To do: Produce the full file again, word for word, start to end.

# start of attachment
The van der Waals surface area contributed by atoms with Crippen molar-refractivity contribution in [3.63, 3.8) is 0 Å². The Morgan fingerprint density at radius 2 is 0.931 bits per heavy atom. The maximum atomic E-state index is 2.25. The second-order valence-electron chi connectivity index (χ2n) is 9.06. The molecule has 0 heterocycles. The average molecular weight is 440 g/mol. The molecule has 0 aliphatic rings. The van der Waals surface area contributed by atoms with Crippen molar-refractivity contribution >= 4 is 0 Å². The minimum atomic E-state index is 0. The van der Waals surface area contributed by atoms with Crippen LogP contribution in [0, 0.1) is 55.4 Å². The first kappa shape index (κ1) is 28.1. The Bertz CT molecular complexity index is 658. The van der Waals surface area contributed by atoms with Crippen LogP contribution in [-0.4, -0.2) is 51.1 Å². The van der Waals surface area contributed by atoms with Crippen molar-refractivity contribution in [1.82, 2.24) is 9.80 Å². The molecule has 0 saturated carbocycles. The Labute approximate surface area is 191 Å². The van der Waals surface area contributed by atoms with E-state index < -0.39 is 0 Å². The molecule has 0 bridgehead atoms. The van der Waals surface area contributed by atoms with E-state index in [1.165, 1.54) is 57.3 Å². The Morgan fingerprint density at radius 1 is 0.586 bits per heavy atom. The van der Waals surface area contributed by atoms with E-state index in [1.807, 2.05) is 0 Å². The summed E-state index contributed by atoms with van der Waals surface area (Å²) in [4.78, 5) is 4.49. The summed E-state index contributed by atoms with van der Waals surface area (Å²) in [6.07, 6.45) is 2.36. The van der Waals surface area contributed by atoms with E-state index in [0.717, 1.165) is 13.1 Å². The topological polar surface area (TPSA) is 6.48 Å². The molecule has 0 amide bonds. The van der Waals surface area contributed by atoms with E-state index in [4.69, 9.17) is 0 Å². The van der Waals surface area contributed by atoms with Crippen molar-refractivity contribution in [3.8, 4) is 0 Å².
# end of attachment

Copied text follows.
The van der Waals surface area contributed by atoms with Crippen molar-refractivity contribution in [3.63, 3.8) is 0 Å². The Morgan fingerprint density at radius 2 is 0.931 bits per heavy atom. The maximum atomic E-state index is 2.25. The second-order valence-electron chi connectivity index (χ2n) is 9.06. The molecule has 0 heterocycles. The average molecular weight is 440 g/mol. The molecule has 0 aliphatic rings. The van der Waals surface area contributed by atoms with Crippen molar-refractivity contribution >= 4 is 0 Å². The minimum atomic E-state index is 0. The van der Waals surface area contributed by atoms with Crippen LogP contribution in [0, 0.1) is 55.4 Å². The first kappa shape index (κ1) is 28.1. The Bertz CT molecular complexity index is 658. The van der Waals surface area contributed by atoms with Crippen LogP contribution in [-0.4, -0.2) is 51.1 Å². The van der Waals surface area contributed by atoms with Crippen molar-refractivity contribution in [1.82, 2.24) is 9.80 Å². The molecule has 0 saturated carbocycles. The Labute approximate surface area is 191 Å². The van der Waals surface area contributed by atoms with E-state index < -0.39 is 0 Å². The molecule has 0 bridgehead atoms. The van der Waals surface area contributed by atoms with E-state index in [1.165, 1.54) is 57.3 Å². The Morgan fingerprint density at radius 1 is 0.586 bits per heavy atom. The van der Waals surface area contributed by atoms with E-state index in [1.807, 2.05) is 0 Å². The summed E-state index contributed by atoms with van der Waals surface area (Å²) in [4.78, 5) is 4.49. The summed E-state index contributed by atoms with van der Waals surface area (Å²) in [6.07, 6.45) is 2.36. The van der Waals surface area contributed by atoms with E-state index in [0.717, 1.165) is 13.1 Å². The topological polar surface area (TPSA) is 6.48 Å². The molecule has 0 amide bonds. The van der Waals surface area contributed by atoms with E-state index in [4.69, 9.17) is 0 Å². The van der Waals surface area contributed by atoms with Crippen molar-refractivity contribution in [3.8, 4) is 0 Å².